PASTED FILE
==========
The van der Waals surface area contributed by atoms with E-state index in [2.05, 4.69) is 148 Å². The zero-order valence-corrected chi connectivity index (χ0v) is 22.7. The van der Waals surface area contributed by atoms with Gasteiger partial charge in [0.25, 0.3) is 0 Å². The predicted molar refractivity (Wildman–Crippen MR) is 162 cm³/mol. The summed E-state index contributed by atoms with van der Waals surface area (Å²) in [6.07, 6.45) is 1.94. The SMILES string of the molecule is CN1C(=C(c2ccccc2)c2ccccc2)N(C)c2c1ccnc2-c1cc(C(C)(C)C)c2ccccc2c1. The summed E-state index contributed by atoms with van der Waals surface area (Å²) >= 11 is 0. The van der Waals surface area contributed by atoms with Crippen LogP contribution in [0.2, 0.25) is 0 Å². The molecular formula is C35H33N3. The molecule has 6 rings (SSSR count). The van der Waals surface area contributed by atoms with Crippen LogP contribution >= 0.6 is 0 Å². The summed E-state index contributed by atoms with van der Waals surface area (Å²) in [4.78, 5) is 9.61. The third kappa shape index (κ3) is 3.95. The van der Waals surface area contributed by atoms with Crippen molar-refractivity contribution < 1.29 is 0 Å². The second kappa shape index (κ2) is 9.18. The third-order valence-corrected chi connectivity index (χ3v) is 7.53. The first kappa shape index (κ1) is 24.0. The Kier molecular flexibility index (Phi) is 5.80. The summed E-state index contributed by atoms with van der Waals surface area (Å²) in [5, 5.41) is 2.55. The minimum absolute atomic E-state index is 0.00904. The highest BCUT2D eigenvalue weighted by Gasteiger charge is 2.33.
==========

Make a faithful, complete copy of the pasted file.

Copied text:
The van der Waals surface area contributed by atoms with E-state index in [2.05, 4.69) is 148 Å². The zero-order valence-corrected chi connectivity index (χ0v) is 22.7. The van der Waals surface area contributed by atoms with Gasteiger partial charge in [0.25, 0.3) is 0 Å². The predicted molar refractivity (Wildman–Crippen MR) is 162 cm³/mol. The summed E-state index contributed by atoms with van der Waals surface area (Å²) in [6.07, 6.45) is 1.94. The SMILES string of the molecule is CN1C(=C(c2ccccc2)c2ccccc2)N(C)c2c1ccnc2-c1cc(C(C)(C)C)c2ccccc2c1. The summed E-state index contributed by atoms with van der Waals surface area (Å²) >= 11 is 0. The van der Waals surface area contributed by atoms with Crippen LogP contribution in [0.2, 0.25) is 0 Å². The molecular formula is C35H33N3. The molecule has 6 rings (SSSR count). The van der Waals surface area contributed by atoms with Crippen LogP contribution >= 0.6 is 0 Å². The summed E-state index contributed by atoms with van der Waals surface area (Å²) in [4.78, 5) is 9.61. The third kappa shape index (κ3) is 3.95. The van der Waals surface area contributed by atoms with Crippen molar-refractivity contribution < 1.29 is 0 Å². The second kappa shape index (κ2) is 9.18. The third-order valence-corrected chi connectivity index (χ3v) is 7.53. The first kappa shape index (κ1) is 24.0. The Kier molecular flexibility index (Phi) is 5.80. The summed E-state index contributed by atoms with van der Waals surface area (Å²) in [5, 5.41) is 2.55. The minimum absolute atomic E-state index is 0.00904. The highest BCUT2D eigenvalue weighted by Gasteiger charge is 2.33.